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Peter started working as a pathologist at the old hospital in Carlton in 1961 before The Royal Children’s Hospital moved to its next site in Parkville. He was appointed Director of Anatomical Pathology in 1975 and held the position until 1990, when he stood down and worked part time until 1993. He
continued working at the Victorian Institute of Forensic Pathology, where a room has been named after him, for over 10 years before he retired.
During his time at the RCH there were many changes in diagnostic anatomical pathology including the introduction of enzyme histochemistry, immunohistochemistry, electron microscopy and molecular genetics. In collaboration with Helen Noblett, he was involved in the introduction of suction rectal biopsy for the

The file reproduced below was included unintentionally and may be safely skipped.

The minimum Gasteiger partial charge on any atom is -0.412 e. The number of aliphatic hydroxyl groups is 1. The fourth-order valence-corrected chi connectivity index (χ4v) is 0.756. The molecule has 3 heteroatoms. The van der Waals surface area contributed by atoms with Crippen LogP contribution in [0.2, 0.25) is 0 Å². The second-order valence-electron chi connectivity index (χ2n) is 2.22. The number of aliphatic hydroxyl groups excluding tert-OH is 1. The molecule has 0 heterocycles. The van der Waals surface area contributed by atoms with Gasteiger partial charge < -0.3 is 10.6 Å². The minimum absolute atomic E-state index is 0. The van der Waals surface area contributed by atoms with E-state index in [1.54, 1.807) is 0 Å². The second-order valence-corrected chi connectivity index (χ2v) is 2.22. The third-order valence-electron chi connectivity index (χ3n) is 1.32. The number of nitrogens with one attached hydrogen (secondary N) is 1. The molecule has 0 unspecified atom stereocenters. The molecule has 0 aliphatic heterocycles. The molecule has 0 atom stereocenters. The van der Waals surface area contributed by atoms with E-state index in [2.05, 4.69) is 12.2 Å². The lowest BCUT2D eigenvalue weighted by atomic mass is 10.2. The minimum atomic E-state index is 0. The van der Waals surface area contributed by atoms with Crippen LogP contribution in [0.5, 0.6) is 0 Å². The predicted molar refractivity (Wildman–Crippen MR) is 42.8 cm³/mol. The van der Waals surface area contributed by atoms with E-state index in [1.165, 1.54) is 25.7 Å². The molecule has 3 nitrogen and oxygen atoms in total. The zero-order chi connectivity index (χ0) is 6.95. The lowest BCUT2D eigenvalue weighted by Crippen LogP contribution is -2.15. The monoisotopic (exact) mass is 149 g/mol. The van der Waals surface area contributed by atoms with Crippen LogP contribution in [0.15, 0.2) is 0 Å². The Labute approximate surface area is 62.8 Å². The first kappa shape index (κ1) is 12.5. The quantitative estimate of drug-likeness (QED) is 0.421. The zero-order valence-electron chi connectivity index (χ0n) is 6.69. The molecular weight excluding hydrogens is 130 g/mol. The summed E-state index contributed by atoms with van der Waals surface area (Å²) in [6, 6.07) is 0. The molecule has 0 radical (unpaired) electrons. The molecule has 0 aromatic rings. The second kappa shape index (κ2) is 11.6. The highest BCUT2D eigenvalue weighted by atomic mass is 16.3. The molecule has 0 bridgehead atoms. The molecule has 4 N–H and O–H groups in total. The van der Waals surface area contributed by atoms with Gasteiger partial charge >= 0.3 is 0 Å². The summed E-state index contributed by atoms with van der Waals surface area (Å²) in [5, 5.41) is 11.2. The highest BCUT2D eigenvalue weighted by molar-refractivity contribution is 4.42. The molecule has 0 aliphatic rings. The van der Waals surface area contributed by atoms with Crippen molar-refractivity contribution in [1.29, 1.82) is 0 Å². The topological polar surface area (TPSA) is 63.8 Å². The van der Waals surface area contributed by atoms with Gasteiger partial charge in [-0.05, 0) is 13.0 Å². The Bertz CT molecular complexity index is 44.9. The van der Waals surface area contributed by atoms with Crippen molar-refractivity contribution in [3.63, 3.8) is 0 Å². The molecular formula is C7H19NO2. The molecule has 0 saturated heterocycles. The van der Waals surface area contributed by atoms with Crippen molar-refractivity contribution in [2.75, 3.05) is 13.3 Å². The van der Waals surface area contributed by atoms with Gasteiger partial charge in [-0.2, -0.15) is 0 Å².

diagnosis of Hirschsprung’s disease. He co-edited with Peter Jones the textbook Tumours of Infancy and Childhood. Following in the footsteps of Dr Alan Williams, his predecessor, he had a special interest in sudden infant death syndrome, and he often met the
parents of infants who had died, treating them with very deeply felt compassion. In addition to his many publications he was an excellent friend and colleague, with a cheerful and sometimes irreverent attitude, often helping to calm things down during tense situations.
At his farewell afternoon tea, when asked, “how would you like to be remembered?” Peter replied, with characteristic modesty, “for as short a time as possible.”
The hospitality of Peter and Helen, his wife, was legendary, and many of the colleagues at the Children’s as well as visitors from overseas will remember the wonderful time they had at the Campbell residence.
Peter was President of the RCH ski club in 1963 when the Hotham Lodge was built, and he was an inspiring and enthusiastic leader in this project.